One of the most addicting aspects of Chatroulette, an online service that allows users to video chat with an endless, random, and anonymous set of strangers, is the element of surprise. The person you with whom you connect could be young or old; clothed or nude (more likely the latter); animal, mineral, or vegetable. S/he could be dressed as a cat, or playing the piano.
A new video chat service offers Chatroulette with a twist--and some restrictions.
Like Chatroulette, the barrier to entry is low (all that's required is an email address) and users' anonymity is maintained.
The goal is to enable people of a similar 'demographic and psychographic' to connect and share ideas about everything from parties to politics, Weinstein told the Huffington Post.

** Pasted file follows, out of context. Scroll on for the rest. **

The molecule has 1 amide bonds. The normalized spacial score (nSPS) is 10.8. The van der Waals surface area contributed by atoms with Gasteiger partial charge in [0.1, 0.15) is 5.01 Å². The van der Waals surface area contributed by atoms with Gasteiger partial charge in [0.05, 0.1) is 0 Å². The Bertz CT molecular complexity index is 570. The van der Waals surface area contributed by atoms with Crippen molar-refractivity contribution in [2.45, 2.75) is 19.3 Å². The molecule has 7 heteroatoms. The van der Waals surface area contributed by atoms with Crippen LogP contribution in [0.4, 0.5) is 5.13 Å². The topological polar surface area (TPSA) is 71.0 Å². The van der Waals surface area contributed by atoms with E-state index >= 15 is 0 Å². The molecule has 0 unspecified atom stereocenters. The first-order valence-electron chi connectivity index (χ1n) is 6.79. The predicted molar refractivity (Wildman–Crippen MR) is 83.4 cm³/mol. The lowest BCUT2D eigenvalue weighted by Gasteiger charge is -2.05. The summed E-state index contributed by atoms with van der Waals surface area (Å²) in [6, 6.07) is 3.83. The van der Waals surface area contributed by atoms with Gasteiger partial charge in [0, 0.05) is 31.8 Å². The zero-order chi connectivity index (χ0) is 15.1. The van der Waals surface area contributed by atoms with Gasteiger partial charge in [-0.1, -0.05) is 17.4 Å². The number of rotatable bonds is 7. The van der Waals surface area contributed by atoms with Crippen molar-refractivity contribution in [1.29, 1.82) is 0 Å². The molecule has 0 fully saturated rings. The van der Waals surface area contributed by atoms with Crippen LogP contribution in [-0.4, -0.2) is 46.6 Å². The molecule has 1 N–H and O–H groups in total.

'If you're in college, you probably want to talk to other people in college, all around the world,' says Weinstein, 'With RandomDorm, you can develop penpals around the world--or you can find out what the cool parties are on other campuses, talk to people from similar sororities and see what they're doing, or bond with other nerds like myself.'
RandomDorm also hopes to be able to weed out some of the more graphic content that has proliferated on Chatroulette--a recent survey of Chatroulette estimated that '1 in 8 spins yield something R-rated (or worse).
The New York Times notes, 'Tying the users to a specific identity will in theory make them more accountable, although it's unclear whether RandomDorm's limited pool will increase the chances of seeing someone chugging beers online or performing more extreme college antics.'
BusinessInsider observes that RandomDorm's college focus evokes 'how Facebook first differentiated itself from similar social networking sites like Friendster.'